• I keep a personal blog, run a professional food site that is blog-based (we try to refer to it as an online food magazine to differentiate ourselves from amateur food bloggers) and write for a variety of other publications, both online and in dead tree format. I write with a different voice and style for each, depending on the publication and the target audience.

        I'm guessing, based on the review, that Pim didn't bother to do that, which may or may not work against her - possibly her fans will by the thing anyway. But if it's self-absorbed and vapid, it won't translate to a larger audience. Why buy what you can essentially get for free by reading the blog? Especially if it's not particularly well-written.

  17. Great review and well said. Most bloggers naturally become obsessed with the little fifedoms that they create. I think this book shows that a successful blog does not automatically turn itself into a book. The formats and talents required for each are completely different.

  18. pericles

    I do think that some of the comments above are a bit unfair in lumping all bloggers, or even all food bloggers, together. This even plays into the image that Ms. Techamuanvivit seems to have cultivated for herself as being representative of all food bloggers. In my view she is just one out of many, and (just my personal opinion) not even the one of best food bloggers out there. The reason why I stated in my comment above that this book seems to be for her fans is, that it's undeniable that she does have a fairly big fan base (though again not even the biggest). As a non-fan, it's always been puzzling to me why she has gotten so much attention in the mainstream media. I have to think that it's mainly a matter of who she knows. Her book (from the review) certainly seems to reflect that - who else but a very well connected person, or a very wealthy one, would be able to get into so many well known restaurants worldwide? A secondary reason may be that she is very cute on camera, and we know how far that goes in this shallow age.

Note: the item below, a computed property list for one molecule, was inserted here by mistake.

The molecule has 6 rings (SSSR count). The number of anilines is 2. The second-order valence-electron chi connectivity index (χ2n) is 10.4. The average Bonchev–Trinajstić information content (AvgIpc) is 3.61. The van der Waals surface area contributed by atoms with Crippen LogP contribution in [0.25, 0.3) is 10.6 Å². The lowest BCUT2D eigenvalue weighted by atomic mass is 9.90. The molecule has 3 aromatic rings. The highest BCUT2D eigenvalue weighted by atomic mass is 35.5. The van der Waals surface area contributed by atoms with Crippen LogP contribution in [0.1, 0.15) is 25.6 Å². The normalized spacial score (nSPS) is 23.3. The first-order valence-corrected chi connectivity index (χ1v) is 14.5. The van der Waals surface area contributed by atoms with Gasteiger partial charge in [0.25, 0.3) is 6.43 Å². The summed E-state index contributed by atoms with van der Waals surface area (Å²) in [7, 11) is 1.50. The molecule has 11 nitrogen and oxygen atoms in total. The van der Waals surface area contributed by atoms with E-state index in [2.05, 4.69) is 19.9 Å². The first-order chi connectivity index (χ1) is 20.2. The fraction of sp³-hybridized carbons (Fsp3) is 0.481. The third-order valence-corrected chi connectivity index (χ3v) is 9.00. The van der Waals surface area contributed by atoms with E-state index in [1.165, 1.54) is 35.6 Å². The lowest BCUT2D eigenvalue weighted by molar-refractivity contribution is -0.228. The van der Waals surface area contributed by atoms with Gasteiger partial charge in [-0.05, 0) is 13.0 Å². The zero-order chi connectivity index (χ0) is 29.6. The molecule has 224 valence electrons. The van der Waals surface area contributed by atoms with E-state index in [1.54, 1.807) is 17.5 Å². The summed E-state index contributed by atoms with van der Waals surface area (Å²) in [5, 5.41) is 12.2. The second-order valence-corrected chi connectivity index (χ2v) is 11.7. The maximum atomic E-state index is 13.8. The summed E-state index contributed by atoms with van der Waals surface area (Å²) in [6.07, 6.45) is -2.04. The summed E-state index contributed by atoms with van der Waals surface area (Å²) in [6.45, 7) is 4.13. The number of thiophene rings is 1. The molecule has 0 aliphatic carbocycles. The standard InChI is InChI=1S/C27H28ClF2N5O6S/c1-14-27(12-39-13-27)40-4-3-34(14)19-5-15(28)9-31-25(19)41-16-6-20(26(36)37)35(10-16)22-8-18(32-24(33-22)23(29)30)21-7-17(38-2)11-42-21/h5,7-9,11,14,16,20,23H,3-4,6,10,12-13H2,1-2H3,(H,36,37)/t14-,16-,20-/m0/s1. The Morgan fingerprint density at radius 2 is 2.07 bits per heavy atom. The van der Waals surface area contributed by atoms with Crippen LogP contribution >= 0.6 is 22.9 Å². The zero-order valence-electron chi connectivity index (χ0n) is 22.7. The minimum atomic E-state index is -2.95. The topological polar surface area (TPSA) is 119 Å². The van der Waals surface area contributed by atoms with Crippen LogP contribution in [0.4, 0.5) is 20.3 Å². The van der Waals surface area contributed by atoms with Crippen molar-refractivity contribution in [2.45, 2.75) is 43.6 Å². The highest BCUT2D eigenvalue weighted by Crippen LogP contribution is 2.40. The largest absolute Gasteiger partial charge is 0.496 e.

The only thing that food bloggers have in common is that they write in one way or another about food. Some have already written very good books, and I'm sure other good books are to come. There are some other bloggers with books coming out that I am eagerly looking forward to. I say more power to these bloggers who get first book deals. Getting a second book deal may be another story.